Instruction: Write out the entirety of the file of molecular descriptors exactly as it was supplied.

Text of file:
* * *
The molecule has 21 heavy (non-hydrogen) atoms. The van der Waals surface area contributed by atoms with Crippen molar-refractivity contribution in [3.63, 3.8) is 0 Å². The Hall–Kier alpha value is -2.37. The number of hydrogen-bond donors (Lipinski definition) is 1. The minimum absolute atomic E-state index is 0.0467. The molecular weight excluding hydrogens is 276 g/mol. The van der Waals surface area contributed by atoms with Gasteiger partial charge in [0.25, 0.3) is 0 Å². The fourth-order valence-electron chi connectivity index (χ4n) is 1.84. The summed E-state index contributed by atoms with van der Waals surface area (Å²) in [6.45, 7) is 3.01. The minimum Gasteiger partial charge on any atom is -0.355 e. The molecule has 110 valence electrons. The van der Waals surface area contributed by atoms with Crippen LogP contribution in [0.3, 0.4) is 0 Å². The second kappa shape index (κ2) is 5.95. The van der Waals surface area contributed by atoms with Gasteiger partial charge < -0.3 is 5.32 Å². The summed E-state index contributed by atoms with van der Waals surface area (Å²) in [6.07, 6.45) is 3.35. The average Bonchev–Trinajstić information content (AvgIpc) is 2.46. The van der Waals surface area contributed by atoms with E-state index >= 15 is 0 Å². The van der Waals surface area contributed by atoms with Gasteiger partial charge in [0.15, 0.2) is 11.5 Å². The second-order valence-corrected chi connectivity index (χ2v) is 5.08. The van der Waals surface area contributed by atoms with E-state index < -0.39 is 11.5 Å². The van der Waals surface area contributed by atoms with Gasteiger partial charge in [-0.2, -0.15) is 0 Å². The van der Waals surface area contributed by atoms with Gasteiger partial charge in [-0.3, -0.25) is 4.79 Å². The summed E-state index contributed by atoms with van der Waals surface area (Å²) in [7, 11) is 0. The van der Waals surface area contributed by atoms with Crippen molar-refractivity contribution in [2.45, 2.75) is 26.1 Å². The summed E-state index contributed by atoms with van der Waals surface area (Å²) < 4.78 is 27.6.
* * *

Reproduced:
The molecule has 21 heavy (non-hydrogen) atoms. The van der Waals surface area contributed by atoms with Crippen molar-refractivity contribution in [3.63, 3.8) is 0 Å². The Hall–Kier alpha value is -2.37. The number of hydrogen-bond donors (Lipinski definition) is 1. The minimum absolute atomic E-state index is 0.0467. The molecular weight excluding hydrogens is 276 g/mol. The van der Waals surface area contributed by atoms with Gasteiger partial charge in [0.25, 0.3) is 0 Å². The fourth-order valence-electron chi connectivity index (χ4n) is 1.84. The summed E-state index contributed by atoms with van der Waals surface area (Å²) in [6.45, 7) is 3.01. The minimum Gasteiger partial charge on any atom is -0.355 e. The molecule has 110 valence electrons. The van der Waals surface area contributed by atoms with Crippen LogP contribution in [0.3, 0.4) is 0 Å². The second kappa shape index (κ2) is 5.95. The van der Waals surface area contributed by atoms with Gasteiger partial charge < -0.3 is 5.32 Å². The summed E-state index contributed by atoms with van der Waals surface area (Å²) in [6.07, 6.45) is 3.35. The average Bonchev–Trinajstić information content (AvgIpc) is 2.46. The van der Waals surface area contributed by atoms with E-state index >= 15 is 0 Å². The van der Waals surface area contributed by atoms with Gasteiger partial charge in [0.15, 0.2) is 11.5 Å². The second-order valence-corrected chi connectivity index (χ2v) is 5.08. The van der Waals surface area contributed by atoms with E-state index < -0.39 is 11.5 Å². The van der Waals surface area contributed by atoms with Gasteiger partial charge in [-0.2, -0.15) is 0 Å². The van der Waals surface area contributed by atoms with Gasteiger partial charge in [-0.3, -0.25) is 4.79 Å². The summed E-state index contributed by atoms with van der Waals surface area (Å²) in [7, 11) is 0. The van der Waals surface area contributed by atoms with Crippen molar-refractivity contribution in [2.45, 2.75) is 26.1 Å². The summed E-state index contributed by atoms with van der Waals surface area (Å²) < 4.78 is 27.6.